“Hell and Destruction are never full; so the eyes of man are never satisfied” (Prov. 27:20, NKJV). How does the truth of this text directly impact the whole question of creation care and the danger our exploits pose to the environment? 1
As the creation statement said, part of the reason for the issue with our environment today has to do with “human selfishness and the egocentric pursuit of getting more and more through ever increasing production, unlimited consumption and depletion of nonrenewable resources.” In other words, people just want more and more, and the only place they can get it is, ultimately, from the earth. Using natural resources, though, isn’t the problem; instead, the problem is that no matter how much a person gets, it’s never enough. When was the last time you ever heard someone, no matter how wealthy, say that they had enough money?
In the midst of all this, God has given humanity the gift of the Sabbath.
Look up these Sabbath texts. Though we tend to think about them in other contexts, try thinking about them in the context of how Sabbath keeping, by commanding us to rest from our work, to rest from seeking to make money and do business, could in a very real way impact the environment for good.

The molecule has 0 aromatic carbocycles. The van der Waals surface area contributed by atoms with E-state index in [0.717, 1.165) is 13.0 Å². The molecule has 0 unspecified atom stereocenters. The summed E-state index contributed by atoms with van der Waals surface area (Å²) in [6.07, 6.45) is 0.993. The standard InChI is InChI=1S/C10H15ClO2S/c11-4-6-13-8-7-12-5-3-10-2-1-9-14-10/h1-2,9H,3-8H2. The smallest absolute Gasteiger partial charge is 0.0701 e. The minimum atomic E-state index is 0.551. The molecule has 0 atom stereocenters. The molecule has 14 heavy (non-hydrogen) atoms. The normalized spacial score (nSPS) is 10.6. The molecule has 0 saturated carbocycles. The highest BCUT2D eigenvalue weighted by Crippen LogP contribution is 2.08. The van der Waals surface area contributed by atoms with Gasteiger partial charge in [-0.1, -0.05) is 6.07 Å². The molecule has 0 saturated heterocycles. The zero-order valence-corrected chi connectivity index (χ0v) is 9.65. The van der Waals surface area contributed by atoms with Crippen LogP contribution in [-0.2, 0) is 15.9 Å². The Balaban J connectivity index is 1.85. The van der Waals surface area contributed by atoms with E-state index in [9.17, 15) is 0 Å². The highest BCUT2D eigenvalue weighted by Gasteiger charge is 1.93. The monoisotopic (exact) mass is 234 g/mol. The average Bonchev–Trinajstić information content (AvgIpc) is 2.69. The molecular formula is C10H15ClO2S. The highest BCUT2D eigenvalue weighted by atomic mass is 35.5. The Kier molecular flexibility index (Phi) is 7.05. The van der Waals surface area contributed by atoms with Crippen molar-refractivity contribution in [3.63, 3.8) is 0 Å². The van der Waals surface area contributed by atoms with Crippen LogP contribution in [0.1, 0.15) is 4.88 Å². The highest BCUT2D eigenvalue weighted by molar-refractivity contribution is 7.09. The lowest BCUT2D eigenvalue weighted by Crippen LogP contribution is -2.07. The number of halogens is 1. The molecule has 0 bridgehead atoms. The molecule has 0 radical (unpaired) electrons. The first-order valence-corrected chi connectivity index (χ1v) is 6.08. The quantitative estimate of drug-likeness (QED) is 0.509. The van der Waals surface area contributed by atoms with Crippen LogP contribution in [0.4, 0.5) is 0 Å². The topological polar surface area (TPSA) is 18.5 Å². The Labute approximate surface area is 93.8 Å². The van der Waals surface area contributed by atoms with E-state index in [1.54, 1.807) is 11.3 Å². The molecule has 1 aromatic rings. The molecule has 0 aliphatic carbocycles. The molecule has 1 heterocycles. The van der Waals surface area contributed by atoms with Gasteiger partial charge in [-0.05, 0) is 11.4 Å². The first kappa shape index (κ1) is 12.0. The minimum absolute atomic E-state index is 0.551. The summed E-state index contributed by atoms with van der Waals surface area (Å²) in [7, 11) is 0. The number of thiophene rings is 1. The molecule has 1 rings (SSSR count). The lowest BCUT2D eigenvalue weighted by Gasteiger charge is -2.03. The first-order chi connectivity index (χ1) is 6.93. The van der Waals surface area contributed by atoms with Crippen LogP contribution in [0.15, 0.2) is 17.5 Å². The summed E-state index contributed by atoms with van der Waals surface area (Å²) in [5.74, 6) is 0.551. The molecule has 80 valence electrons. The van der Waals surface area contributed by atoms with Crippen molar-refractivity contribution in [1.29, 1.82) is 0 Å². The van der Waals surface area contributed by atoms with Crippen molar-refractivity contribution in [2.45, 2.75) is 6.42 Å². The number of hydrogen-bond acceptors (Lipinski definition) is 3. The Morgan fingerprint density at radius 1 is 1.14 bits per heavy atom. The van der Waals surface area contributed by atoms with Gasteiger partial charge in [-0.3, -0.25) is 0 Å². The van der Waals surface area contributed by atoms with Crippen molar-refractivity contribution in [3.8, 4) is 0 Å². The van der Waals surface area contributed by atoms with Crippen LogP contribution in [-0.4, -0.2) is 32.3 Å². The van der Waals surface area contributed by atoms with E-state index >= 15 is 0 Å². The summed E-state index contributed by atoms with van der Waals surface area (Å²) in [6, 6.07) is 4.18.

Sure, the Sabbath is about remembering that God created the world (which itself should make us conscious about how we treat it), but it is also about resting from the pursuit of making money. By keeping the Sabbath, by purposely taking one seventh of our lives every week and without exception, and not pursuing wealth and money and goods, we not only have a powerful weekly reminder that life isn’t all about making money, but we are also often refraining from the kind of pursuits that, when overdone, do damage to the earth.
How has Sabbath keeping been a means of helping restrain your own greed and desire for more? How often has the lure of money tempted you to violate the Sabbath?